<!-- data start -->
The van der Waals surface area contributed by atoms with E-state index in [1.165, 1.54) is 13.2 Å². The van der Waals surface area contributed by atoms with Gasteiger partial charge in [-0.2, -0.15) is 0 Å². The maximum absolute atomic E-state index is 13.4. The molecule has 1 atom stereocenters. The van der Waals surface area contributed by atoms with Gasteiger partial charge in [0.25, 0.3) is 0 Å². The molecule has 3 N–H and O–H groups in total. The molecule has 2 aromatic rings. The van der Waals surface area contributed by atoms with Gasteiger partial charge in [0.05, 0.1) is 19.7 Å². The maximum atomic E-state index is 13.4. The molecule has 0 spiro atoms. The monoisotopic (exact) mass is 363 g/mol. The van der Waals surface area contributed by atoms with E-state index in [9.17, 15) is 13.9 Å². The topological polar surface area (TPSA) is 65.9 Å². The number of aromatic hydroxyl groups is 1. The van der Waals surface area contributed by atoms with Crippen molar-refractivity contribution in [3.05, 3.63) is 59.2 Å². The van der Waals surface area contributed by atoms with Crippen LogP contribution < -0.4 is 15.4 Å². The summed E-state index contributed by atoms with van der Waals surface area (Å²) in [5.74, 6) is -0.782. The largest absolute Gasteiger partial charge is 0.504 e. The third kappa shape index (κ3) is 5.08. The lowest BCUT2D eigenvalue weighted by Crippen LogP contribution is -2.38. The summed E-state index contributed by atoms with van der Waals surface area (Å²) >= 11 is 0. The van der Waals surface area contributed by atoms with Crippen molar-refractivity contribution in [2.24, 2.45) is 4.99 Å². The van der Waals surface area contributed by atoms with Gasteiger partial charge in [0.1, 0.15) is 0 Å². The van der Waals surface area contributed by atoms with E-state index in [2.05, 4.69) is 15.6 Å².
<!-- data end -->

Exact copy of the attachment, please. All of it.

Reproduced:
The van der Waals surface area contributed by atoms with E-state index in [1.165, 1.54) is 13.2 Å². The van der Waals surface area contributed by atoms with Gasteiger partial charge in [-0.2, -0.15) is 0 Å². The maximum absolute atomic E-state index is 13.4. The molecule has 1 atom stereocenters. The van der Waals surface area contributed by atoms with Gasteiger partial charge in [0.25, 0.3) is 0 Å². The molecule has 3 N–H and O–H groups in total. The molecule has 2 aromatic rings. The van der Waals surface area contributed by atoms with Gasteiger partial charge in [0.05, 0.1) is 19.7 Å². The maximum atomic E-state index is 13.4. The molecule has 0 spiro atoms. The monoisotopic (exact) mass is 363 g/mol. The van der Waals surface area contributed by atoms with E-state index in [9.17, 15) is 13.9 Å². The topological polar surface area (TPSA) is 65.9 Å². The number of aromatic hydroxyl groups is 1. The van der Waals surface area contributed by atoms with Crippen molar-refractivity contribution in [3.05, 3.63) is 59.2 Å². The van der Waals surface area contributed by atoms with Crippen LogP contribution < -0.4 is 15.4 Å². The summed E-state index contributed by atoms with van der Waals surface area (Å²) in [5.74, 6) is -0.782. The largest absolute Gasteiger partial charge is 0.504 e. The third kappa shape index (κ3) is 5.08. The lowest BCUT2D eigenvalue weighted by Crippen LogP contribution is -2.38. The summed E-state index contributed by atoms with van der Waals surface area (Å²) >= 11 is 0. The van der Waals surface area contributed by atoms with Crippen molar-refractivity contribution in [2.24, 2.45) is 4.99 Å². The van der Waals surface area contributed by atoms with Gasteiger partial charge in [0.1, 0.15) is 0 Å². The van der Waals surface area contributed by atoms with E-state index in [2.05, 4.69) is 15.6 Å².